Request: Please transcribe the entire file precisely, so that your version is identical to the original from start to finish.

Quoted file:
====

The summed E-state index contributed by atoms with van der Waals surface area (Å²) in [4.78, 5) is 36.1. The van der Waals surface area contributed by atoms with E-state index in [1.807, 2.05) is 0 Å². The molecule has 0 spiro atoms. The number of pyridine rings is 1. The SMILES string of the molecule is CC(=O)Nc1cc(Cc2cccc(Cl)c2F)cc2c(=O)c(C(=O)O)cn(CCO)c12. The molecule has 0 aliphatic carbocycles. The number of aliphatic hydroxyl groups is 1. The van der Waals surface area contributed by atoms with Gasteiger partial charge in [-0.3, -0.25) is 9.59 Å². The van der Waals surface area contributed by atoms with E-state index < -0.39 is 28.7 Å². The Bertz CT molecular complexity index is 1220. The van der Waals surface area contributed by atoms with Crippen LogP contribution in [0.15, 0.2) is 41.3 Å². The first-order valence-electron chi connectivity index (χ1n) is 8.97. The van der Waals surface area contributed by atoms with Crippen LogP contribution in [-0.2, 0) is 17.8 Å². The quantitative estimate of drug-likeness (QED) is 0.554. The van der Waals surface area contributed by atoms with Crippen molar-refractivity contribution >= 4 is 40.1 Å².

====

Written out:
The summed E-state index contributed by atoms with van der Waals surface area (Å²) in [4.78, 5) is 36.1. The van der Waals surface area contributed by atoms with E-state index in [1.807, 2.05) is 0 Å². The molecule has 0 spiro atoms. The number of pyridine rings is 1. The SMILES string of the molecule is CC(=O)Nc1cc(Cc2cccc(Cl)c2F)cc2c(=O)c(C(=O)O)cn(CCO)c12. The molecule has 0 aliphatic carbocycles. The number of aliphatic hydroxyl groups is 1. The van der Waals surface area contributed by atoms with Gasteiger partial charge in [-0.3, -0.25) is 9.59 Å². The van der Waals surface area contributed by atoms with E-state index < -0.39 is 28.7 Å². The Bertz CT molecular complexity index is 1220. The van der Waals surface area contributed by atoms with Crippen LogP contribution in [0.15, 0.2) is 41.3 Å². The first-order valence-electron chi connectivity index (χ1n) is 8.97. The van der Waals surface area contributed by atoms with Crippen LogP contribution in [-0.2, 0) is 17.8 Å². The quantitative estimate of drug-likeness (QED) is 0.554. The van der Waals surface area contributed by atoms with Crippen molar-refractivity contribution >= 4 is 40.1 Å².